“This program offers something for both livestock producers and wildlife,” he explains. “That’s why it works. We can bank on it working in any place where there’s a chronic conflict between wildlife and livestock.”

So far, all of Fischer’s efforts have been in the Greater Yellowstone Area, but he has recently started working on conflicts in other areas. It’s too soon to publicize any specific deals; like any real estate transaction, wildlife conflict resolutions require privacy until closed.

It’s mainly the selling price that counts, of course. It always is, and Fischer says the livestock producer always gets a fair deal for the allotment and in a few cases have gotten “a small premium” compared to appraised value.

Seems like a motherhood and apple pie program? Not quite. Critics have accused the program of secretly trying to remove all the livestock grazing from public lands, a claim Fischer disputes.

“We’re not trying to get rid of livestock grazing,” he counters. “It’s completely voluntary. There is no reason the livestock producer has to do this, but we’ve always found livestock producers willing to work with us.”

In fact, Fischer notes, in most cases ranchers use the money to purchase replacement grazing, public or private. Sometimes he even finds and purchases another public land grazing allotment and trades it for the problem allotment. It’s more like “re-distributing” the grazing, he notes.

“A market approach,” Fischer emphasizes, “can turn opponents into partners.”

To seal any deals on public land, the managing agency (FS or BLM usually) must agree to permanently retire the allotment instead of simply letting another rancher run cows or sheep on it--and perpetuate the problem. This has been a bigger problem for Fischer than getting cooperation from livestock producers, and a few deals with willing sellers have fallen apart because the agency wouldn’t agree to retire the allotment.

Another reason the program works, according to Fischer, is the support it receives from “a wide spectrum of the environmental community,” which the two of us agreed is something we don’t see enough of nowadays. Witness bitter disputes between green groups over issues like wilderness preservation and wolf delisting.

When he signed on for this challenge, Fischer ranked allotments from worst to best as far as seriousness of wildlife conflicts. “We’ve already retired the top five (translate, worst five) allotments,” he boasts, justly, “and with very little controversy.”

Looking at this issue practically, dealing with wildlife conflicts is hardly happiness for ranchers, so why wouldn’t they want to get out from under a chronic conflict and move to grazing lands with fewer clashes with wildlife?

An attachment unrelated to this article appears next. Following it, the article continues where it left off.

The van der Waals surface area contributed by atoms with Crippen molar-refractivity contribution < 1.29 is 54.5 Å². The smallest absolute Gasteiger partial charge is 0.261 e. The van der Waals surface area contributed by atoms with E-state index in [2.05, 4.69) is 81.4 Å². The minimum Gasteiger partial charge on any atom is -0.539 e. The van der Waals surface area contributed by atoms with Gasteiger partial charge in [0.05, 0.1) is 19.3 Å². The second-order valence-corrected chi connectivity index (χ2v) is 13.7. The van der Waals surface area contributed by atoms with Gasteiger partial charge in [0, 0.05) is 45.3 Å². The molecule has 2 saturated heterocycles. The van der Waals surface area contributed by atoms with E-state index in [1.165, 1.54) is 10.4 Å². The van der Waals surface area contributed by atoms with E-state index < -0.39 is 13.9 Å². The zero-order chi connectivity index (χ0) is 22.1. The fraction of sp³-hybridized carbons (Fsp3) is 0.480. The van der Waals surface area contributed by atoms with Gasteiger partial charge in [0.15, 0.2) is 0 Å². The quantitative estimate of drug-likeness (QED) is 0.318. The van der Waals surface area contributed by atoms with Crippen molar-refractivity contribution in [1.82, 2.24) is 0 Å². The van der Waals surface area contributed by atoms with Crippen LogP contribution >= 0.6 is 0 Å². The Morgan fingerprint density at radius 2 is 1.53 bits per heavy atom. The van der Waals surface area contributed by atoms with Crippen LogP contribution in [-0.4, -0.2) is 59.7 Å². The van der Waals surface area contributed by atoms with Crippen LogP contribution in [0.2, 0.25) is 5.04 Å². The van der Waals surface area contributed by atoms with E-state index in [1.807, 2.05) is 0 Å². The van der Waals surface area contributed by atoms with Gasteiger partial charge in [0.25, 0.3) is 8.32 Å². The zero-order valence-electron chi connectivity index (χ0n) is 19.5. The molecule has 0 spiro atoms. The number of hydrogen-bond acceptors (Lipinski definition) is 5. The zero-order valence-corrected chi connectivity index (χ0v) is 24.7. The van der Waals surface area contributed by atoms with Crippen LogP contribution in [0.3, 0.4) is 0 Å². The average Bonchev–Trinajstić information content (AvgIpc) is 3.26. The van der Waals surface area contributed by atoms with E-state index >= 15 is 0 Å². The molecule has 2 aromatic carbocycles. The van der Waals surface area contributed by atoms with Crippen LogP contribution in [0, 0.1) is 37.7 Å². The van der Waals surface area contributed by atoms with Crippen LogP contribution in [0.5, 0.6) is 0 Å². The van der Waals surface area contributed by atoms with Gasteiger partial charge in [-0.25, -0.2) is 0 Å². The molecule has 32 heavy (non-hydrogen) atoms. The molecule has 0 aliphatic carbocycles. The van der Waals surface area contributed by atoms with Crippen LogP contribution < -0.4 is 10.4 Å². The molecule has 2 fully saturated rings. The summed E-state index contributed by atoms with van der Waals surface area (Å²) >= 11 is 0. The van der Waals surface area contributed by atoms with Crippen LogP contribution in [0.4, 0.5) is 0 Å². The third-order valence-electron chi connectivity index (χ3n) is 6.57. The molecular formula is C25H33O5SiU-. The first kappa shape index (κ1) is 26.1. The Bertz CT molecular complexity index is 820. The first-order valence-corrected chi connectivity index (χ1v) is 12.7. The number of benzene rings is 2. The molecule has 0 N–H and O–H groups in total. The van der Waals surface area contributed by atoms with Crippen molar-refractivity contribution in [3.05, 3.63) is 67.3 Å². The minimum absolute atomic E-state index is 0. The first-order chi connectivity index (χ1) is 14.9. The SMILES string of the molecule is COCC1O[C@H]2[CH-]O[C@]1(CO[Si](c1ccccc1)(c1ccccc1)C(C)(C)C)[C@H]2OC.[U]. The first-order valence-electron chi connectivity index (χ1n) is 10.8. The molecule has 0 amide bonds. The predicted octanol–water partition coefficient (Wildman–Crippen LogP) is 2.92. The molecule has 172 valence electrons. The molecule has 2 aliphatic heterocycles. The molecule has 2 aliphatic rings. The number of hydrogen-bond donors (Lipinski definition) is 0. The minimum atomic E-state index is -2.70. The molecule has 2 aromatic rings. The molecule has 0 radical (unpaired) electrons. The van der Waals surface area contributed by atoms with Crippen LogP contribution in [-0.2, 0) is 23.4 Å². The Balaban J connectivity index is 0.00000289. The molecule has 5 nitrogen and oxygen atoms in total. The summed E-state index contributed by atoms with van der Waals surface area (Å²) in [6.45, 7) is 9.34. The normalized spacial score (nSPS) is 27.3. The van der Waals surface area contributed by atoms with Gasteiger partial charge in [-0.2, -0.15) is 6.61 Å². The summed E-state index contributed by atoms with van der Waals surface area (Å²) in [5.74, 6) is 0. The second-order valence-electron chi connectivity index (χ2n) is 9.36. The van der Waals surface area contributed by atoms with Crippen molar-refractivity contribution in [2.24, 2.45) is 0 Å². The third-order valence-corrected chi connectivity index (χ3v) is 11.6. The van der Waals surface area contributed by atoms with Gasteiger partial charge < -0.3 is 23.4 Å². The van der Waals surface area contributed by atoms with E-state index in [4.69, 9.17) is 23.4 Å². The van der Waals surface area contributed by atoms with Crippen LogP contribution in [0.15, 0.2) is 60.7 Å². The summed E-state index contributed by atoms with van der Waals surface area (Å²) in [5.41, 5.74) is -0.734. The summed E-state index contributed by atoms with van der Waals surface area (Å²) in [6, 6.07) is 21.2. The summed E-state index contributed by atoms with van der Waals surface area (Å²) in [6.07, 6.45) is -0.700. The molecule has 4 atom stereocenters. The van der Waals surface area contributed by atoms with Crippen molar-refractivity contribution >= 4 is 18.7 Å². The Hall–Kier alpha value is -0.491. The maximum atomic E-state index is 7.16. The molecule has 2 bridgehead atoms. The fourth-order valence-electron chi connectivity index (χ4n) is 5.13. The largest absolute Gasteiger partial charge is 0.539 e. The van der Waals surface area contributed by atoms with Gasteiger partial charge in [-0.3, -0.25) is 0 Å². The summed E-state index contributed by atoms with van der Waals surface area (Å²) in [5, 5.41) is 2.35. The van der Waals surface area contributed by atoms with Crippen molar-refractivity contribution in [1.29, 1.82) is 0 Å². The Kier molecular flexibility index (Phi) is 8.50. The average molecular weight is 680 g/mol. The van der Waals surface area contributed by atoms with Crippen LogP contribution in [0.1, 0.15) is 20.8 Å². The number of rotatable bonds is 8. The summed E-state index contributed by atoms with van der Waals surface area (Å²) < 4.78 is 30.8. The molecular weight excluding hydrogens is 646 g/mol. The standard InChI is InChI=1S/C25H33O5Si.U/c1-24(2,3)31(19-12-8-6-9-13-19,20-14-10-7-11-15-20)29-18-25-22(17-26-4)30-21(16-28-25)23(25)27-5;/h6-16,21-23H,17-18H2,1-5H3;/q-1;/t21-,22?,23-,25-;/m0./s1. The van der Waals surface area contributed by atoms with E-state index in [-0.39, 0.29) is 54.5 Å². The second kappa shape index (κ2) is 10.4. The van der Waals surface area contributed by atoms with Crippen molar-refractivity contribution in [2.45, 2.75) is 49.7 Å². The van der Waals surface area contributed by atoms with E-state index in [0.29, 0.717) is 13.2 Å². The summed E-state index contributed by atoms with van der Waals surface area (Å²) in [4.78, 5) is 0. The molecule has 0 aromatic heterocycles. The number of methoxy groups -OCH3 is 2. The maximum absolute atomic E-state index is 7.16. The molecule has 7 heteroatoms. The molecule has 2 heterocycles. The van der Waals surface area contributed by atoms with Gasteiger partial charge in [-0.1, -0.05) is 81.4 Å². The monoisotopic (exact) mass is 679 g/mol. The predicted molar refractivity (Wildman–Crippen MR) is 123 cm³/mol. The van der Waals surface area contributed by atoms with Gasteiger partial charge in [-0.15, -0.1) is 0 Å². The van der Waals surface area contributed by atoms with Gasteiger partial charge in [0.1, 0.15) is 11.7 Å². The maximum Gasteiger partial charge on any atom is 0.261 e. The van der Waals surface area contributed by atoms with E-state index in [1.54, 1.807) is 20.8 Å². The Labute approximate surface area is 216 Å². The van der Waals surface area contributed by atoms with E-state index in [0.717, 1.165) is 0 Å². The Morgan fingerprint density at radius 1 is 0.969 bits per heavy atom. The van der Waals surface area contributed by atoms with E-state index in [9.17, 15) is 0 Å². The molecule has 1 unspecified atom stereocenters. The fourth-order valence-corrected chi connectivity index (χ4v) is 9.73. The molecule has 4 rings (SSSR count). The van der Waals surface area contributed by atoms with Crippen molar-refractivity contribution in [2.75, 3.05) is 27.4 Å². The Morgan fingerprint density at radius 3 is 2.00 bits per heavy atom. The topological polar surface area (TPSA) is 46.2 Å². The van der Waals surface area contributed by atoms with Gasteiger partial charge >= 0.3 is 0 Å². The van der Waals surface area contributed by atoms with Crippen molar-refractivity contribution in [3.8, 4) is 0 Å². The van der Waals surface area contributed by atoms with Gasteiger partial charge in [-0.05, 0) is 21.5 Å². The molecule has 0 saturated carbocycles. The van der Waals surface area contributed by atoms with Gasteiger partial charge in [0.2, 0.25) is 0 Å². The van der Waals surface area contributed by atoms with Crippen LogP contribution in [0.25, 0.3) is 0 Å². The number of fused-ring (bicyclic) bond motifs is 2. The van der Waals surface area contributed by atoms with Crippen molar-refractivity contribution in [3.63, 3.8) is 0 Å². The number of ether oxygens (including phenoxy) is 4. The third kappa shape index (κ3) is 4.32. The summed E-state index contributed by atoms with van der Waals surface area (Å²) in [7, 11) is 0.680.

From my perspective, here’s another example of how to do it. Cooperation almost always wins out over polarization. Now, can we get the same concept to work for issues like gun rights, wolf delisting and wilderness preservation?

Friday, March 27, 2009

Unlikely partners savor victory, but work's not done to protect Owyhee Canyonlands

Environmental groups and Owyhee County ranchers went from bitter enemies to friends and partners in their ambitious effort to preserve the awesome scenery of the Owyhee Canyonlands; miles of habitat for wild sheep, imperiled sage grouse and rare redband trout; and the cultural treasures of both cowboys and Indians.

But they're also looking ahead to the work to complete a hard-fought compromise that was included as one small measure in a sweeping public lands bill sent to President Obama on Wednesday. The bill could become law as soon as Monday.

The ranchers overcame their traditional opposition to wilderness and wild rivers restrictions to help conservative Republican Sen. Mike Crapo pass Idaho's first wilderness bill since 1980.

Now the burden shifts to environmentalists, who have to follow through on promises to find the money needed to keep ranchers whole as the region transforms.

They agreed to help raise at least $10 million in private money and convince a Democratic administration to back $15 million more in tax dollars to help pay for the land transfers, grazing buyouts and other accommodations for ranchers who now live and work in the area.

"That's where the hard work is going to come," said Brenda Richards, an Owyhee County rancher who was part of the collaborative collective that crafted the agreement.

"We had the same caliber of people who wrote the Constitution," said Fred Grant, the private property rights activist who prodded the county to start the process and then headed the group.

Environmental groups were just as proud Wednesday. For them, the battle started when the Air Force sought to build a bombing range over wildlands including Dickshooter's Ridge, Battle Creek and the forks of the Owyhee River.

"Sierra Club has worked for nearly 30 years to protect this spectacular desert landscape," said Jessica Ruehrwein, Sierra Club regional representative in Boise. "It is truly a historic day."

The groups restated their commitments made to local residents.

"The ranchers should be looking for us to make sure we get all these pieces together," said Craig Gehrke, the Idaho representative for the Wilderness Society who sat on the panel. "The solicitation of the private money and the federal appropriations are going to be a tough task, but we're going to do it."

The Shoshone-Paiute Tribes will get some of the federal money to protect cultural treasures spread out across an area that is Idaho's cross between Utah's canyonlands and Kenya's Serengeti Plain.